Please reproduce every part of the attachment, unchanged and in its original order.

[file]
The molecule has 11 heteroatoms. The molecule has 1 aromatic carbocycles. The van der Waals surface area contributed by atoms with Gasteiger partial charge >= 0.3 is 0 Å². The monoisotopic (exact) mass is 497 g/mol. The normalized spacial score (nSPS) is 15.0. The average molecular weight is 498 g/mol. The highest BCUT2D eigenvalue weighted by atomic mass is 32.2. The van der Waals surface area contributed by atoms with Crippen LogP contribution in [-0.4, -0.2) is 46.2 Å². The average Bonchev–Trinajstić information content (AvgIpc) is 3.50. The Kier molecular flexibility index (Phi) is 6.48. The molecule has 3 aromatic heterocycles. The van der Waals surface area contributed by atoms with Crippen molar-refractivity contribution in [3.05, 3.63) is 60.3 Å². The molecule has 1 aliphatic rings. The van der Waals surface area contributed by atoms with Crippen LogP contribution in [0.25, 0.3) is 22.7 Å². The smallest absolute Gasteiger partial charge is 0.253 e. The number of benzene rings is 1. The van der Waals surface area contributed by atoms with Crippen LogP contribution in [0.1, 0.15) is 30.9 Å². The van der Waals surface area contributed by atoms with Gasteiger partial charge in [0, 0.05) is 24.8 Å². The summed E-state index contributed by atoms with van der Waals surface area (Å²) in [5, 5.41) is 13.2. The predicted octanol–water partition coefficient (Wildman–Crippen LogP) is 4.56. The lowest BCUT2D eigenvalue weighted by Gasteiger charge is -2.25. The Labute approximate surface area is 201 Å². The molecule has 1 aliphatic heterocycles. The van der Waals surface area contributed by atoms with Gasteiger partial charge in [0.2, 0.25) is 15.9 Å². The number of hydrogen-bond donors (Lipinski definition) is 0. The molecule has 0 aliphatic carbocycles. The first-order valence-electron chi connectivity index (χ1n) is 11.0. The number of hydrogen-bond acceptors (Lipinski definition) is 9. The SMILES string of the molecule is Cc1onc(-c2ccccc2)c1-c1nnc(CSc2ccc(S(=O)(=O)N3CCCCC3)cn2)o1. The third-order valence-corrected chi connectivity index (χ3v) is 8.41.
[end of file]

The molecule has 11 heteroatoms. The molecule has 1 aromatic carbocycles. The van der Waals surface area contributed by atoms with Gasteiger partial charge >= 0.3 is 0 Å². The monoisotopic (exact) mass is 497 g/mol. The normalized spacial score (nSPS) is 15.0. The average molecular weight is 498 g/mol. The highest BCUT2D eigenvalue weighted by atomic mass is 32.2. The van der Waals surface area contributed by atoms with Crippen LogP contribution in [-0.4, -0.2) is 46.2 Å². The average Bonchev–Trinajstić information content (AvgIpc) is 3.50. The Kier molecular flexibility index (Phi) is 6.48. The molecule has 3 aromatic heterocycles. The van der Waals surface area contributed by atoms with Crippen molar-refractivity contribution in [3.05, 3.63) is 60.3 Å². The molecule has 1 aliphatic rings. The van der Waals surface area contributed by atoms with Crippen LogP contribution in [0.25, 0.3) is 22.7 Å². The smallest absolute Gasteiger partial charge is 0.253 e. The number of benzene rings is 1. The van der Waals surface area contributed by atoms with Crippen LogP contribution in [0.1, 0.15) is 30.9 Å². The van der Waals surface area contributed by atoms with Gasteiger partial charge in [0, 0.05) is 24.8 Å². The summed E-state index contributed by atoms with van der Waals surface area (Å²) in [5, 5.41) is 13.2. The predicted octanol–water partition coefficient (Wildman–Crippen LogP) is 4.56. The lowest BCUT2D eigenvalue weighted by Gasteiger charge is -2.25. The Labute approximate surface area is 201 Å². The molecule has 1 aliphatic heterocycles. The van der Waals surface area contributed by atoms with Gasteiger partial charge in [0.2, 0.25) is 15.9 Å². The number of hydrogen-bond donors (Lipinski definition) is 0. The molecule has 0 aliphatic carbocycles. The first-order valence-electron chi connectivity index (χ1n) is 11.0. The number of hydrogen-bond acceptors (Lipinski definition) is 9. The SMILES string of the molecule is Cc1onc(-c2ccccc2)c1-c1nnc(CSc2ccc(S(=O)(=O)N3CCCCC3)cn2)o1. The third-order valence-corrected chi connectivity index (χ3v) is 8.41.